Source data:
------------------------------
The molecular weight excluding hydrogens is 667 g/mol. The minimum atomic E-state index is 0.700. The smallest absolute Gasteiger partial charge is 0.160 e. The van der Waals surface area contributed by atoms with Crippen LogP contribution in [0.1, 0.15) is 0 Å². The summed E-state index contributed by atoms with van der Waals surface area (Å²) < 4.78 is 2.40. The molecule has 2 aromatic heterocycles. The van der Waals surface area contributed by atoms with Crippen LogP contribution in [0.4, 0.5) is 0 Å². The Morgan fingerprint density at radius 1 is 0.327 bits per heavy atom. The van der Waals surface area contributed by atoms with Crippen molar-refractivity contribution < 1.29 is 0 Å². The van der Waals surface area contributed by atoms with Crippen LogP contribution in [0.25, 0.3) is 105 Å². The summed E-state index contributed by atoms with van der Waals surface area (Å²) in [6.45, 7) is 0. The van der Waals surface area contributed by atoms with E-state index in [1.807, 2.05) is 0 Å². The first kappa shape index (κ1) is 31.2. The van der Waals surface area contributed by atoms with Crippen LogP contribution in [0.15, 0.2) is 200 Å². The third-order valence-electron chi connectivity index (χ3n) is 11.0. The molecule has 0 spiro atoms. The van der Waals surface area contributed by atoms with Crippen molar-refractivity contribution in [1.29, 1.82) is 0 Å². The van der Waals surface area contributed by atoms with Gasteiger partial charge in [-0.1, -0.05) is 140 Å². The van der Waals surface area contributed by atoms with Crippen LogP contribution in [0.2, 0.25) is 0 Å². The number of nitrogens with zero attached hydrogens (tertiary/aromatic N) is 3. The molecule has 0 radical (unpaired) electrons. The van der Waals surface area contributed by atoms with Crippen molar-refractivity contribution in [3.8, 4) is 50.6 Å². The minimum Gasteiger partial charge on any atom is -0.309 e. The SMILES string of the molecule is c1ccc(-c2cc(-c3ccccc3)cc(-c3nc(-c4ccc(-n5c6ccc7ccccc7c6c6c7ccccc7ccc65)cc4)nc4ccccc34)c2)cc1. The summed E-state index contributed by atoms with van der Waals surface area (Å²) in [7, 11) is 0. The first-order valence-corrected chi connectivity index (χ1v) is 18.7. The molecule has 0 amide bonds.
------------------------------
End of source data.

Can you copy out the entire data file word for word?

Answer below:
The molecular weight excluding hydrogens is 667 g/mol. The minimum atomic E-state index is 0.700. The smallest absolute Gasteiger partial charge is 0.160 e. The van der Waals surface area contributed by atoms with Crippen LogP contribution in [0.1, 0.15) is 0 Å². The summed E-state index contributed by atoms with van der Waals surface area (Å²) < 4.78 is 2.40. The molecule has 2 aromatic heterocycles. The van der Waals surface area contributed by atoms with Crippen LogP contribution in [0.4, 0.5) is 0 Å². The Morgan fingerprint density at radius 1 is 0.327 bits per heavy atom. The van der Waals surface area contributed by atoms with Crippen molar-refractivity contribution < 1.29 is 0 Å². The van der Waals surface area contributed by atoms with Crippen LogP contribution in [0.25, 0.3) is 105 Å². The summed E-state index contributed by atoms with van der Waals surface area (Å²) in [6.45, 7) is 0. The van der Waals surface area contributed by atoms with E-state index in [1.807, 2.05) is 0 Å². The first kappa shape index (κ1) is 31.2. The van der Waals surface area contributed by atoms with Crippen LogP contribution in [0.15, 0.2) is 200 Å². The third-order valence-electron chi connectivity index (χ3n) is 11.0. The molecule has 0 spiro atoms. The van der Waals surface area contributed by atoms with Crippen molar-refractivity contribution in [1.29, 1.82) is 0 Å². The van der Waals surface area contributed by atoms with Gasteiger partial charge in [-0.1, -0.05) is 140 Å². The van der Waals surface area contributed by atoms with Crippen LogP contribution in [0.2, 0.25) is 0 Å². The number of nitrogens with zero attached hydrogens (tertiary/aromatic N) is 3. The molecule has 0 radical (unpaired) electrons. The van der Waals surface area contributed by atoms with Crippen molar-refractivity contribution in [3.8, 4) is 50.6 Å². The minimum Gasteiger partial charge on any atom is -0.309 e. The SMILES string of the molecule is c1ccc(-c2cc(-c3ccccc3)cc(-c3nc(-c4ccc(-n5c6ccc7ccccc7c6c6c7ccccc7ccc65)cc4)nc4ccccc34)c2)cc1. The summed E-state index contributed by atoms with van der Waals surface area (Å²) in [7, 11) is 0. The first-order valence-corrected chi connectivity index (χ1v) is 18.7. The molecule has 0 amide bonds.